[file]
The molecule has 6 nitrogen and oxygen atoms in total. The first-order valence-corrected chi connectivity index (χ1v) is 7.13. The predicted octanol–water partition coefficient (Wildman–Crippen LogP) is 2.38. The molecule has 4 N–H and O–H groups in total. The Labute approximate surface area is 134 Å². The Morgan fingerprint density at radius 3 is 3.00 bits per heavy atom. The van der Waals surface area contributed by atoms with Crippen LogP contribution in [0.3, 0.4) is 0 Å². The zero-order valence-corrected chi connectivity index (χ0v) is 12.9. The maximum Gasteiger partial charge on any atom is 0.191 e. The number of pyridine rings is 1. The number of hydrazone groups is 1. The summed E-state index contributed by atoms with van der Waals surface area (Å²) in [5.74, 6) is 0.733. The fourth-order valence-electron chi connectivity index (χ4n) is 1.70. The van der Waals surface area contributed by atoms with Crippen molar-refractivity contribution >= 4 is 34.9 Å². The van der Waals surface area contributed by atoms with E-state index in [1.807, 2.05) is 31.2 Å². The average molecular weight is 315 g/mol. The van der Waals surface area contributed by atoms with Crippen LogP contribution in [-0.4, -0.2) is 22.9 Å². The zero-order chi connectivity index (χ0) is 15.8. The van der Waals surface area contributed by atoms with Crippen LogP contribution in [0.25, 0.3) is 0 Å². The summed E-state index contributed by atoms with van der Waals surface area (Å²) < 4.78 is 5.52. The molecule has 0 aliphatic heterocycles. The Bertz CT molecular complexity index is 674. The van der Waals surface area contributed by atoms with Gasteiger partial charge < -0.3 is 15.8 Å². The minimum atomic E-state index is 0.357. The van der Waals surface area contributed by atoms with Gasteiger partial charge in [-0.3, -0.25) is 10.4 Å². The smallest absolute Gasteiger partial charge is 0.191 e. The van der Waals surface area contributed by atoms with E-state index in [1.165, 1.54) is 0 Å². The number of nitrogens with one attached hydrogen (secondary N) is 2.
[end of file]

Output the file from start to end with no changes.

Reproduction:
The molecule has 6 nitrogen and oxygen atoms in total. The first-order valence-corrected chi connectivity index (χ1v) is 7.13. The predicted octanol–water partition coefficient (Wildman–Crippen LogP) is 2.38. The molecule has 4 N–H and O–H groups in total. The Labute approximate surface area is 134 Å². The Morgan fingerprint density at radius 3 is 3.00 bits per heavy atom. The van der Waals surface area contributed by atoms with Crippen LogP contribution in [0.3, 0.4) is 0 Å². The zero-order valence-corrected chi connectivity index (χ0v) is 12.9. The maximum Gasteiger partial charge on any atom is 0.191 e. The number of pyridine rings is 1. The number of hydrazone groups is 1. The summed E-state index contributed by atoms with van der Waals surface area (Å²) in [5.74, 6) is 0.733. The fourth-order valence-electron chi connectivity index (χ4n) is 1.70. The van der Waals surface area contributed by atoms with Crippen molar-refractivity contribution >= 4 is 34.9 Å². The van der Waals surface area contributed by atoms with E-state index in [1.807, 2.05) is 31.2 Å². The average molecular weight is 315 g/mol. The van der Waals surface area contributed by atoms with Crippen LogP contribution in [-0.4, -0.2) is 22.9 Å². The zero-order chi connectivity index (χ0) is 15.8. The van der Waals surface area contributed by atoms with Crippen LogP contribution in [0.25, 0.3) is 0 Å². The summed E-state index contributed by atoms with van der Waals surface area (Å²) < 4.78 is 5.52. The molecule has 0 aliphatic heterocycles. The Bertz CT molecular complexity index is 674. The van der Waals surface area contributed by atoms with Gasteiger partial charge < -0.3 is 15.8 Å². The minimum atomic E-state index is 0.357. The van der Waals surface area contributed by atoms with Gasteiger partial charge in [-0.3, -0.25) is 10.4 Å². The smallest absolute Gasteiger partial charge is 0.191 e. The van der Waals surface area contributed by atoms with E-state index in [1.165, 1.54) is 0 Å². The number of nitrogens with one attached hydrogen (secondary N) is 2.